Climate change, conflicts key drivers of rise in world hunger
The number of hungry people in the world is growing again, in large part due to climate change that is wreaking havoc on crop production in much of the developing world, the United Nations said on Tuesday
Major UN agencies said in an annual report that the number of hungry people facing chronic food deprivation increased to 821 million in 2017 from 804 million in 2016, reversing recent downward trends. South America and Africa showed the worst increase.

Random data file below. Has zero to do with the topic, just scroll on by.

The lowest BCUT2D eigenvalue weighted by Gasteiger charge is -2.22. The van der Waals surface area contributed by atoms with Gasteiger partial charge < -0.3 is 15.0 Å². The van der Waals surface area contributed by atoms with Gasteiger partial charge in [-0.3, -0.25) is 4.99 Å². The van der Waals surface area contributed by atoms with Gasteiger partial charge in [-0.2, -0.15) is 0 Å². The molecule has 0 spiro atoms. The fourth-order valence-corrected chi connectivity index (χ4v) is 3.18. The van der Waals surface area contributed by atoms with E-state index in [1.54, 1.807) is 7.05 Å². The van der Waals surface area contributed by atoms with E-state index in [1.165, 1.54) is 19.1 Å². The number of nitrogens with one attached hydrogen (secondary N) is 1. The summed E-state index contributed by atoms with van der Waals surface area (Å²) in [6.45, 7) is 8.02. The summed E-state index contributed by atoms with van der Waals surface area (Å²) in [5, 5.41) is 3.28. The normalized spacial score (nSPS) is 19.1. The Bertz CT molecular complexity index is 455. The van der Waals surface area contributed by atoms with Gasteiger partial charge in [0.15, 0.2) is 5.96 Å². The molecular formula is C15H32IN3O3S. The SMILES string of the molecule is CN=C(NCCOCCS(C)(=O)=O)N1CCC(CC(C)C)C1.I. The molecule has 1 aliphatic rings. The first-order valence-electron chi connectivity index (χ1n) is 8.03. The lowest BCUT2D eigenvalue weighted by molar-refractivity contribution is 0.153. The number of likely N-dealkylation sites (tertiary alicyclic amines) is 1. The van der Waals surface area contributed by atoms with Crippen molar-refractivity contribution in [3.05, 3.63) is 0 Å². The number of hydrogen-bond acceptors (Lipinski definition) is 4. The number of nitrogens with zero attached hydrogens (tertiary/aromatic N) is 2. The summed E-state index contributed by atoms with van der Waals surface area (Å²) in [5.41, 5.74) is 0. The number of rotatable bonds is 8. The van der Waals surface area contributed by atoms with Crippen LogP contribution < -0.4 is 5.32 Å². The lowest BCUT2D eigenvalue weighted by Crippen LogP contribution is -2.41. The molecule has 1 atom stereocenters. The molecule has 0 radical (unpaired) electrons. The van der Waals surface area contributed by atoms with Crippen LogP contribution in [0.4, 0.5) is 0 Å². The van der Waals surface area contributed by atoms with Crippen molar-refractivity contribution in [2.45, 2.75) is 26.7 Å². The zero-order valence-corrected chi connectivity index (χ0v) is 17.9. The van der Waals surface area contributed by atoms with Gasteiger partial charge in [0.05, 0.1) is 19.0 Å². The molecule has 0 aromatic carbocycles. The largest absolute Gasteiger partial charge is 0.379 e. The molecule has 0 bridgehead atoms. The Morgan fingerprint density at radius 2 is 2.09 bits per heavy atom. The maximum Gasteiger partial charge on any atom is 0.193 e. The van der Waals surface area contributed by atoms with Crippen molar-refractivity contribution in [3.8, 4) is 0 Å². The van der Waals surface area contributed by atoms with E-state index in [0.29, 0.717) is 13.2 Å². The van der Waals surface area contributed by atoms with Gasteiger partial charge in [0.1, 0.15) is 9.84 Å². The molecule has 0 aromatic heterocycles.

This message today should frighten the world," said David Beasley, head of the World Food Programme.
Beasley, a Trump administration nominee, acknowledged that climate change as well as conflict were fueling the rise in malnutrition globally.
"Climate impact is real," he said, though he demurred when asked whether the cause was man-made.
Analysis in the report found that climate variability are already undermining production of wheat, rice and maize in tropical and temperate regions, and that the trend is expected to worsen as temperatures increase.
With hunger on the rise for the past three years, the report called for policies to target groups most vulnerable to malnutrition, including infants, children, adolescent girls and women.